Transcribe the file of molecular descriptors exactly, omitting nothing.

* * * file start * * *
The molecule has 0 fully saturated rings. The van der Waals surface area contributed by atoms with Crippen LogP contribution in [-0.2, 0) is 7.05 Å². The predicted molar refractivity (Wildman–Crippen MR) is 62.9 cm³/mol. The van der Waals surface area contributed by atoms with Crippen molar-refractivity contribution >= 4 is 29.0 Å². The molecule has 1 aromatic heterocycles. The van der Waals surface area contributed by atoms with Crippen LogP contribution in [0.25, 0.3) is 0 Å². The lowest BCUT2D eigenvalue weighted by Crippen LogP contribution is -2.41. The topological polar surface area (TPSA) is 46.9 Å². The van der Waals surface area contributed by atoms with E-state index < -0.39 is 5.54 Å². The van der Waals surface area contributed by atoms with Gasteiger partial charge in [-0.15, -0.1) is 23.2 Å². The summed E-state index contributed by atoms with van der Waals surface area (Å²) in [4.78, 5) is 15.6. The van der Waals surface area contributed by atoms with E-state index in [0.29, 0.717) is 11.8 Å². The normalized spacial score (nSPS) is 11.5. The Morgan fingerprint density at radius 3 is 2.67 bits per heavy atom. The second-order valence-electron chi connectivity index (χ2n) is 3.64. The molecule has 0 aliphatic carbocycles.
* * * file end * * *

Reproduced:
The molecule has 0 fully saturated rings. The van der Waals surface area contributed by atoms with Crippen LogP contribution in [-0.2, 0) is 7.05 Å². The predicted molar refractivity (Wildman–Crippen MR) is 62.9 cm³/mol. The van der Waals surface area contributed by atoms with Crippen molar-refractivity contribution >= 4 is 29.0 Å². The molecule has 1 aromatic heterocycles. The van der Waals surface area contributed by atoms with Crippen LogP contribution in [0.25, 0.3) is 0 Å². The lowest BCUT2D eigenvalue weighted by Crippen LogP contribution is -2.41. The topological polar surface area (TPSA) is 46.9 Å². The van der Waals surface area contributed by atoms with E-state index < -0.39 is 5.54 Å². The van der Waals surface area contributed by atoms with Gasteiger partial charge in [-0.15, -0.1) is 23.2 Å². The summed E-state index contributed by atoms with van der Waals surface area (Å²) in [4.78, 5) is 15.6. The van der Waals surface area contributed by atoms with E-state index in [0.29, 0.717) is 11.8 Å². The normalized spacial score (nSPS) is 11.5. The Morgan fingerprint density at radius 3 is 2.67 bits per heavy atom. The second-order valence-electron chi connectivity index (χ2n) is 3.64. The molecule has 0 aliphatic carbocycles.